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Flags: A critical misunderstanding

July 31, 2014

What Flags are

Many years ago, I coined a term on The Forge to talk about a type of RPG mechanics that were coming out – Riddle of Steel’s Spiritual Attributes, Burning Wheel’s Beliefs, Shadow of Yesterday’s Keys… all these mechanics have a simple thing in common – they’re a way for the players to explicitly tell the GM what they want the story to focus on.

I coined the term “Flag”, because it’s like waving a flag or marking a spot.

What Flags are not

When I first mentioned this (2005? 2006? geez, I can’t remember), I remember immediately the first thing that people did, was start suggesting the idea that any old stat or skill or power on the sheet could be a “Flag”.  I see this misunderstanding keeps popping up… (ETA: looks like 2005 – here we can see the problem showing up way early…)

Problem is, that these aren’t explicit, and there’s a lot of room for misreading those scores/choices.

Does the player have a high combat skill because they want to fight a lot?

Or is it because they’re used to having their character die so much that they decided they needed a high skill just to keep the character around?

Or did the player have a character who once was a great fighter, but now is trying to find a peaceful life, and only took a high skill to reflect that past?

If you need the player to tell you why they’ve chosen what they’ve chosen, you don’t have a Flag.  

You have… exactly the same problem you had before Flag mechanics were created.  It’s not Flagging anything -it’s guess work.   Flags are one of the most powerful and useful types of mechanics produced in the last decade, and seeing the word get twisted around to mean the exact opposite of what it’s intended is deeply frustrating.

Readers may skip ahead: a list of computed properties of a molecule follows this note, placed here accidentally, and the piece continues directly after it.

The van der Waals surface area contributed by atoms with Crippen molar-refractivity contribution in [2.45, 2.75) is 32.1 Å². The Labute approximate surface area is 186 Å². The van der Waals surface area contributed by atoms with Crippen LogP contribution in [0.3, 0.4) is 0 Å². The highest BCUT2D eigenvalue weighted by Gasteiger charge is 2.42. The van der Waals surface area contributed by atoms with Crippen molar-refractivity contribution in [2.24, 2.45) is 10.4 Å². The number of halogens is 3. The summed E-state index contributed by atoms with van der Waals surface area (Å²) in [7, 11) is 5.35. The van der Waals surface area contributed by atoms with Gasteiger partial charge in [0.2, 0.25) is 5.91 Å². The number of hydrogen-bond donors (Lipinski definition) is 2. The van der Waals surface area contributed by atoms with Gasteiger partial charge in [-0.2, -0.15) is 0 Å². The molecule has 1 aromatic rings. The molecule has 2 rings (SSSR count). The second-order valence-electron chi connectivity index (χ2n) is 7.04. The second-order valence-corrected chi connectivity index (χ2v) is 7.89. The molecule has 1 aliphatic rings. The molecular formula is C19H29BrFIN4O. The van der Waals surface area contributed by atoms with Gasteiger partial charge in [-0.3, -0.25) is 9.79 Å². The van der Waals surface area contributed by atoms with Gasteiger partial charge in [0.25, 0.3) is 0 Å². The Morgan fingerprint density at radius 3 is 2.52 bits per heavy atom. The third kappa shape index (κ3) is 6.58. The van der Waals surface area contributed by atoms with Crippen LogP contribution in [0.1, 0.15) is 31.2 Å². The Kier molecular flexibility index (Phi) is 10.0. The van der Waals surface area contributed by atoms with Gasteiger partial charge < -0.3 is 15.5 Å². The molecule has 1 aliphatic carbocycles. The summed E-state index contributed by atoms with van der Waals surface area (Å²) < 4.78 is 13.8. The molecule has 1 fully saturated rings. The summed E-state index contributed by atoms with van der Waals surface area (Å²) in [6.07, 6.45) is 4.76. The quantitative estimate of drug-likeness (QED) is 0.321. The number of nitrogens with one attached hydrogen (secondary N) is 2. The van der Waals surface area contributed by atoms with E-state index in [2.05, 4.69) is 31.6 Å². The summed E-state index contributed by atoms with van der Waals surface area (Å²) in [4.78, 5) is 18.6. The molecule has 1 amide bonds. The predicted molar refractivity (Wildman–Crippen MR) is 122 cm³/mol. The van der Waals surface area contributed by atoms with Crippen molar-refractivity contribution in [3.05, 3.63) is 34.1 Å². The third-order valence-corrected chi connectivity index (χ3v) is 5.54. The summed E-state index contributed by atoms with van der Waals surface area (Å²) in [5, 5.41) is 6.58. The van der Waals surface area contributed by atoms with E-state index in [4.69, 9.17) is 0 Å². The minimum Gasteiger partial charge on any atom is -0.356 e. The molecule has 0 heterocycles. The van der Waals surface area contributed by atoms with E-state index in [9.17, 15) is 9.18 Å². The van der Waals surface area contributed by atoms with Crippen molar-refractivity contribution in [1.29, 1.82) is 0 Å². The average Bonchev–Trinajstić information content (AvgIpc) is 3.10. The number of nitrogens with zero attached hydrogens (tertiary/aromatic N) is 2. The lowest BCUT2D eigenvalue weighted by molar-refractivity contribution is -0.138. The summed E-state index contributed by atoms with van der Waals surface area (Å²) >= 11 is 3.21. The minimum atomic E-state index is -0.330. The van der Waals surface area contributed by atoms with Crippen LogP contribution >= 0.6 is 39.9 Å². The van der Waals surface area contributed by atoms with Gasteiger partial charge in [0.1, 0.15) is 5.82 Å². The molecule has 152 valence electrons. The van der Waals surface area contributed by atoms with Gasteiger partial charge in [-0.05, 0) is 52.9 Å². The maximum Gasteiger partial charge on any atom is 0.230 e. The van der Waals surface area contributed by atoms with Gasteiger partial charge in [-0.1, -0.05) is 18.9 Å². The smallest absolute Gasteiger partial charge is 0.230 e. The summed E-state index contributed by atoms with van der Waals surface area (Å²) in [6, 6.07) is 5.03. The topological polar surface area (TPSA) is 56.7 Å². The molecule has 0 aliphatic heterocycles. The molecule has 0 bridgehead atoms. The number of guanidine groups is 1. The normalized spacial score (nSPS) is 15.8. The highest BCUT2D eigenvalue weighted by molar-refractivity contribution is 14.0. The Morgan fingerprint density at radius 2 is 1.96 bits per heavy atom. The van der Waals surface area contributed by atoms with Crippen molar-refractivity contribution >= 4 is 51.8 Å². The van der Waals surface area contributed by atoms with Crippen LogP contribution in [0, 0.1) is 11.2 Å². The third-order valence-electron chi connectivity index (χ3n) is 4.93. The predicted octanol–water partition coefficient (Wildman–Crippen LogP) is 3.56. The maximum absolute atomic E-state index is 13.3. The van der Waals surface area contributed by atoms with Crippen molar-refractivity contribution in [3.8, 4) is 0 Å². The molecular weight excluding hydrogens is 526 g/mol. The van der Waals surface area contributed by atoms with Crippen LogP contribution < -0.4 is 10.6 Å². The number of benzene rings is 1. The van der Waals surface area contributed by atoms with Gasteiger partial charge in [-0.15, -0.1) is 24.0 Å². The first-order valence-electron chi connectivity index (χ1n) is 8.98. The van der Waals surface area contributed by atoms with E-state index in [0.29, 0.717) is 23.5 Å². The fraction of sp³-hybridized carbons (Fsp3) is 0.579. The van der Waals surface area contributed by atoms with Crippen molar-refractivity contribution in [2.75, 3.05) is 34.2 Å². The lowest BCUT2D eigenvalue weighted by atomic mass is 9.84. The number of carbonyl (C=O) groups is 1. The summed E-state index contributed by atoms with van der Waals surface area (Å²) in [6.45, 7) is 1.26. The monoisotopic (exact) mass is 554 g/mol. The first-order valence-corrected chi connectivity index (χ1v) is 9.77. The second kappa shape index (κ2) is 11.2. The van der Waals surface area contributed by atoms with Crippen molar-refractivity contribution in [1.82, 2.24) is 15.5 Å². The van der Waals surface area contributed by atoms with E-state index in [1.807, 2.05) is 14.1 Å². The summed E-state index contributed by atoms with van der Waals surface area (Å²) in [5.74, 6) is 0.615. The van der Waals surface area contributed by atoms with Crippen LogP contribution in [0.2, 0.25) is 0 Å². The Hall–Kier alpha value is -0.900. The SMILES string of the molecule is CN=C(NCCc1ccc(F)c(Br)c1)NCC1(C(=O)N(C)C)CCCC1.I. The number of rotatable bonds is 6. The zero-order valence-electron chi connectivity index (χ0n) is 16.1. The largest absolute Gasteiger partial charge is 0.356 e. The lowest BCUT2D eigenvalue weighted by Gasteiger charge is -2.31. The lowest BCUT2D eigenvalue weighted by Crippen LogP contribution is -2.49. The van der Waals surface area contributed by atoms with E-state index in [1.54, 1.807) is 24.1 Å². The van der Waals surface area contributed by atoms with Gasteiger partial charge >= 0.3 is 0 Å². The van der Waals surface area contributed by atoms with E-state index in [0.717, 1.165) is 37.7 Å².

Not just design, useful for picking a game to play

Part of the reason I’ve pointed them out is not just from a design standpoint (“Here’s a better way to coordinate players and GMs in Narrative story goals”) but also from  a play standpoint – if you want to know how to engage your players, if you want a fairly reliable system for narrativist play, for player input, take a look at games with Flag mechanics.

You structure your scenes, your campaign and the events around the Flags, which means you don’t have to pre-plan your scenes or events.   You improvise by following the conflicts and issues the players are interested in – which they give you through Flag Mechanics.  When you reward players for pursuing or addressing their Flags, you get a powerful reward cycle – suddenly everyone at the table knows what the cool thing is to focus on.  These can transform relatively traditional game systems into very player driven and story focused ones, even while keeping everything else intact.

I’m sure I’ll just have to post something like this once a year, as a reminder, since it seems to keep recurring.

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